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Discussion Starter · #1 ·
Harley-Davidson Motor Company discontinued the convenience of their sidecar door, in 1936. Ol' tex is my 37 UL, Sidevalve 74.

By 1937 the MoCo must have forgotten all about the original "family" purposes for sidecars. They were probably primarily driven by the idea of saving a couple of bucks by eliminating their labor and material costs to fabricate a door. Wrong answer!

The sidecar door is a genteel and civilized manner of entry and exit from a sidecar of any era. My friend Rick just finished installing an accessory door fabricated by Merle Wolfe, of L&W Body, in Ol' Tex's metal replacement sidecar body. Rick did a fabulous job, and I'm thrilled, and my lady Lisa is tickled pink! To say nothing of dog Spot, who no longer has to hop on the sidecar step, then up-and-over the gunwale to enter "his" sidecar. He rides with me everywhere; even allowing Lisa to ride with him, sometimes!





 

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Wow .... that came out nice. If i had a sidecar it would also be for my dog. I damn sure don't want any nagging coming from that direction. Nice !
 

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awesomeness is all i can say
 

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That is pretty. So this is an add on? Not l&w's rig that comes with the door already installed?
In any case, looks like some fine craftsmanship. Good to see.
 

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Discussion Starter · #8 · (Edited)
That is pretty. So this is an add on? Not l&w's rig that comes with the door already installed?
In any case, looks like some fine craftsmanship. Good to see.
I bought a body from Merle Wolfe (L&W Body) years ago. I guess it was almost ten years ago, and he delivered it to me here at one of the Eustis AMCA meets. It was raw metal, and my friend Rick the Bodyman worked his magic on it and matched it to the bike.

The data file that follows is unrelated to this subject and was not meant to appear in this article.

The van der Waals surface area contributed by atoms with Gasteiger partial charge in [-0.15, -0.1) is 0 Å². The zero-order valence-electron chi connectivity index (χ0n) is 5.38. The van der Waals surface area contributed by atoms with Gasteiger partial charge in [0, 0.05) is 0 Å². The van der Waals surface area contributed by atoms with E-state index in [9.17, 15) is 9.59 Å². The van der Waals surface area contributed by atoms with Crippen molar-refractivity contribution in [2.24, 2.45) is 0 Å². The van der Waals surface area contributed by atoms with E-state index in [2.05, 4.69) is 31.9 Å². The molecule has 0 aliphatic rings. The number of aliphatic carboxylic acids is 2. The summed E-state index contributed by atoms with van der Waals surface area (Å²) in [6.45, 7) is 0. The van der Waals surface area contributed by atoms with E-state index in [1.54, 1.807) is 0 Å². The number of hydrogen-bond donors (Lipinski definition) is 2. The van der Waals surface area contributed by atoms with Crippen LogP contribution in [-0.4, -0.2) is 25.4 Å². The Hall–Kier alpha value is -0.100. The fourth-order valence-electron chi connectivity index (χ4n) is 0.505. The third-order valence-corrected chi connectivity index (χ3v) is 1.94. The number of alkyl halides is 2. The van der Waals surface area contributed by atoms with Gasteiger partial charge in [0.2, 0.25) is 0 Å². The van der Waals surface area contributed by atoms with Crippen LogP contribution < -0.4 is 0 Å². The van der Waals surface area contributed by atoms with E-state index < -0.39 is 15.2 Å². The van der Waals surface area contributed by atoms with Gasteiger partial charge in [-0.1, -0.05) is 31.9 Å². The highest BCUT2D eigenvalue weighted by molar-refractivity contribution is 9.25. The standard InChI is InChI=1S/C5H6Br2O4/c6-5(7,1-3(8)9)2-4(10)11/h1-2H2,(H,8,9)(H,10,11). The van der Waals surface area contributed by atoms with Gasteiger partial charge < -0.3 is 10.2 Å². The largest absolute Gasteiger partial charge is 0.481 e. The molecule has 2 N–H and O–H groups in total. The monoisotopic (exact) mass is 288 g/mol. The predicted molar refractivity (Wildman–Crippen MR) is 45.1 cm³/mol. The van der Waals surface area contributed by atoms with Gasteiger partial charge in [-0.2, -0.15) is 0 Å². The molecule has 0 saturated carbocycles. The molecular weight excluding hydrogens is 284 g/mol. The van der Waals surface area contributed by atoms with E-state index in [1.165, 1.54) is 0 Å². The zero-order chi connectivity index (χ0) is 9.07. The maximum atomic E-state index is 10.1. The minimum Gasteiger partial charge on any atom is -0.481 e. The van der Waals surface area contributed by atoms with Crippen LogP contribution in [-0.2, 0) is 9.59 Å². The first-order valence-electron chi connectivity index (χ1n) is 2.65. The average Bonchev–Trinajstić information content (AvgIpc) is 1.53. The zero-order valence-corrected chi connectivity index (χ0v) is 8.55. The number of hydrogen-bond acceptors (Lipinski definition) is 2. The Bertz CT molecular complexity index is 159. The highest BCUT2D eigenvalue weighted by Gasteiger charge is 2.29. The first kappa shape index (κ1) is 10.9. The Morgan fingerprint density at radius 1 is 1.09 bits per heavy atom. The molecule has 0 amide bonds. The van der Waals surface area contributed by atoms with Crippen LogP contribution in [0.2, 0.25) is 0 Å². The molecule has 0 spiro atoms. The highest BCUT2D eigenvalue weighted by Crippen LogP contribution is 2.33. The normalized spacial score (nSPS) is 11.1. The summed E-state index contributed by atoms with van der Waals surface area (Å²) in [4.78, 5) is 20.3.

I made up my mind that the rig needed easier entry and exit than "hopping over the gunnels" for my wife, Lisa, and also our mature dog, Spot, who rides everywhere with me, often when Lisa's off at work or someplace.

I contacted Merle, and he sold me his door and frame, complete with authentic hinges and latch. Rick once again took it from there, and the results again look like factory work. Flat panels are some of the hardest things to "get right" in auto body work, and Rick had his work cut out for him. Here's the story, actually: http://www.caimag.com/forum/showthread.php?9406-Door-Number-One. All credit goes to Rick. I'm proud of him. He got it dead-right.
 

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Hey Flathead Sarge, that is one beautiful sidecar, very fine work Rick and Merle. Amazing...
I never understood why the door was scrapped. Like most things, shame on you HD. I know this post is about the rig, but can you post some pics of the bike as well?
 

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Sarge, Slim here, met ya at last months Webster swap... (fender straps) nice to see you have joined the Journal,,, all tech & flathead sweetness is welcomed !!!!
That is one hell of a sweet rig !!!! Would love to see the rest of it !!!
 

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Discussion Starter · #15 · (Edited)
For you guys, Lucky & Slim, and anyone else that wants a look:

The "other" side. A "roving photographer" caught me startin' it up on the main drag here in town:


At the "Two Wheels Only" motorcycle campground in N.E. Georgia,
about 500 miles from home, last May:




At "South of the Border," on I-95 at the N.C.-S.C. line, last year, just showin'
the effects of running day and night to get there:


The sharp-eyed among you will notice it's a 1937 chassis (taillight, oil tank, rear stand) with a 1941 motor in it, right now (finned camchest, spring valve covers) It's my "spare" interchangeable motor.
 

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Nice!! Shame H-D dinit do that from 36 on!! And nice scratches on the Hack fender.... :eek:
 
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